Billy Mitchell – Looking For A Cherry (1936)
New York was New York. I had a blast, but I’m glad to be back in Greensboro, though we have a severe lack of rice pudding restaurants. I’ve also updated my blogroll with Basement Songs which a great blog out of NYC with a good selection of contemporary indie music and great photos.
Earl Thomas recorded four terrific sides in 1936, but was poorly received in the crowded blues piano marketplace at the time. Sounding almost exactly like Leroy Carr didn’t do him any favors either. Thomas was a skilled if not exceptional piano player and his vocal style is almost too similar to Carr’s but these songs are so good, it doesn’t really matter to me.
Earl Thomas – Sugar Girl Blues(1936)
Earl Thomas – Bonus Men (1936)
Me and Ms. Honey are going to NYC this weekend for a few days, from what I can tell most of the real good record stores have closed. Is this true? Is there some hidden blues record store I must goto, or should I just go to Kim’s and call it a day.
Sylvester Palmer was a St. Louis blues singer who recorded a handful of sides with Wesley Wallace in the late 1920s. Palmer was a solid if not spectacular singer, whose voice is much better than the songs he recorded. This track Lonesome Man Blues is a run down of almost every St. Louis blues line without going into a Stagolee tale. Wesley Wallace is wonderful as usual on the piano.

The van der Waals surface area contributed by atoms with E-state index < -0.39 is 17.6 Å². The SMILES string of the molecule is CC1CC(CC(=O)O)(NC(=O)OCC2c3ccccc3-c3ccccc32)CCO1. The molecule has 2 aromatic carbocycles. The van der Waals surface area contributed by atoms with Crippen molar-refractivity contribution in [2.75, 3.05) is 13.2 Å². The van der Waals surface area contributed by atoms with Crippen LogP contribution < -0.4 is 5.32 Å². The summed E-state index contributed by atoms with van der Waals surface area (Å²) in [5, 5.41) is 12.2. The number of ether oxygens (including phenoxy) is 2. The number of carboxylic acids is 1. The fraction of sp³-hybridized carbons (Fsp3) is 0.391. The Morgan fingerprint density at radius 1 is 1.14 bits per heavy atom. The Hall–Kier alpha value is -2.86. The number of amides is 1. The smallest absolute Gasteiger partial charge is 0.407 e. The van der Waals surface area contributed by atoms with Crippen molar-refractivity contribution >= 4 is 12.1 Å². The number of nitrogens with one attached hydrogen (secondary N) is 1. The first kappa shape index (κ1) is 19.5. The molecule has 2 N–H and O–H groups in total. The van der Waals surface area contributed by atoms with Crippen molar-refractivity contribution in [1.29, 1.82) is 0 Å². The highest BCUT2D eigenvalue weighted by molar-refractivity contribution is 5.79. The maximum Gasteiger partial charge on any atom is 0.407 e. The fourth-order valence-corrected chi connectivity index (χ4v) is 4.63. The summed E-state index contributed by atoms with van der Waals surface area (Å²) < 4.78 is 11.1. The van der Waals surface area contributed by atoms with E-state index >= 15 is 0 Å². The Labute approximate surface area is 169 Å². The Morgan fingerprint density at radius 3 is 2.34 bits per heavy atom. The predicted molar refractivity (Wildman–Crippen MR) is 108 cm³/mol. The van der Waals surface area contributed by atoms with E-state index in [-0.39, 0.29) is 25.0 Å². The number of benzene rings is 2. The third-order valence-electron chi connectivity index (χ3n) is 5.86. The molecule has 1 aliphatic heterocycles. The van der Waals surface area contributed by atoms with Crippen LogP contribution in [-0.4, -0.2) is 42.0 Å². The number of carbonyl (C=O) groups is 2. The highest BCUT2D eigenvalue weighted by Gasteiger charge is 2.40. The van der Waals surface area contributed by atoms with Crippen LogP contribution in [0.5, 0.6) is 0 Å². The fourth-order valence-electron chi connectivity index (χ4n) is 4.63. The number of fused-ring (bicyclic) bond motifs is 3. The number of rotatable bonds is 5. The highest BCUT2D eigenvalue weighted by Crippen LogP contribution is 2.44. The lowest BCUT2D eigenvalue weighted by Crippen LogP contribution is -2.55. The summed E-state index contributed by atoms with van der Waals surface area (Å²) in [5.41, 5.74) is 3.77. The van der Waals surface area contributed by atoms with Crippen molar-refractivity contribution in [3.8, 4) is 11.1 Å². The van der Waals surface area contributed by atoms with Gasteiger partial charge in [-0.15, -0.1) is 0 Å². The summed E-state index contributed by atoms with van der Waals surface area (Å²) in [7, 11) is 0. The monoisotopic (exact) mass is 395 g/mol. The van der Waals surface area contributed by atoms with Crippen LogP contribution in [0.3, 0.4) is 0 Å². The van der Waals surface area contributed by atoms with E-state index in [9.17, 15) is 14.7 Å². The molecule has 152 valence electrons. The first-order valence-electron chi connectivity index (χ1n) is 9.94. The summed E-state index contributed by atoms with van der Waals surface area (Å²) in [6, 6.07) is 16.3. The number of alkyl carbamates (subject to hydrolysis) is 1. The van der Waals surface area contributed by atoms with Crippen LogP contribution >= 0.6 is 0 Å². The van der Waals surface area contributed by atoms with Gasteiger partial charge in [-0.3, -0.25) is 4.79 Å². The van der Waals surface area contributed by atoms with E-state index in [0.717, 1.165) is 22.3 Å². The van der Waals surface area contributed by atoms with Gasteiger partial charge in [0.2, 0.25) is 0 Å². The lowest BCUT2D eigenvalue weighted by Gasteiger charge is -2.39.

Sylvester Palmer – Lonesome Man Blues (1929)
Poor Boy Burke recorded four sides for Columbia in 1941, though they would sit around unreleased until the early 90s. Nothing is known about Burke or this session, Burke is the singer and quite a polished one at that suggesting that he has been singing for many years before this recording and he is backed by a very good, but unknown band. The whole side has a high degree of polish that isn’t really found a lot until after the war.
Poor Boy Burke – Old Vet Blues (1941)
St. Louis Red Mike (who I think should of just kept his name St. Louis Red) whose real name was John McBailey, is a pretty typical St. Louis blues singer, slow and sweet, but dangerous and violent at the same time. He is backed on this recording by the great Blind John Davis on piano and an unknown most likely Willie Bee James on guitar. The song itself is about Red courting the Devil’s sister, marrying her and taking over hell, is something you don’t hear much of in blues music, even from the Devil’s Son-In-Law himself, Peetie Wheatstraw. Maybe Peetie wasn’t the ambitious type.
St. Louis Red Mike – Hell Ain’t Nothing But A Mile And A Quarter (1937)
Bessie Brown and George Williams recorded a series of duets through out the twenties and early thirties to some success, though the never really broke out of the blues husband and wife formula. The Bessie Brown here is not the Bessie Brown who recorded as “The Original Bessie Brown” and she’s not really as talented or as interesting as that one, or even her husband George Williams. This song is not a duet, but a solo track with Williams singing and Fletcher Henderson on piano and it’s a great and much more serious and low-key and their duet work.
George Williams – Hard Headed Gal (1924)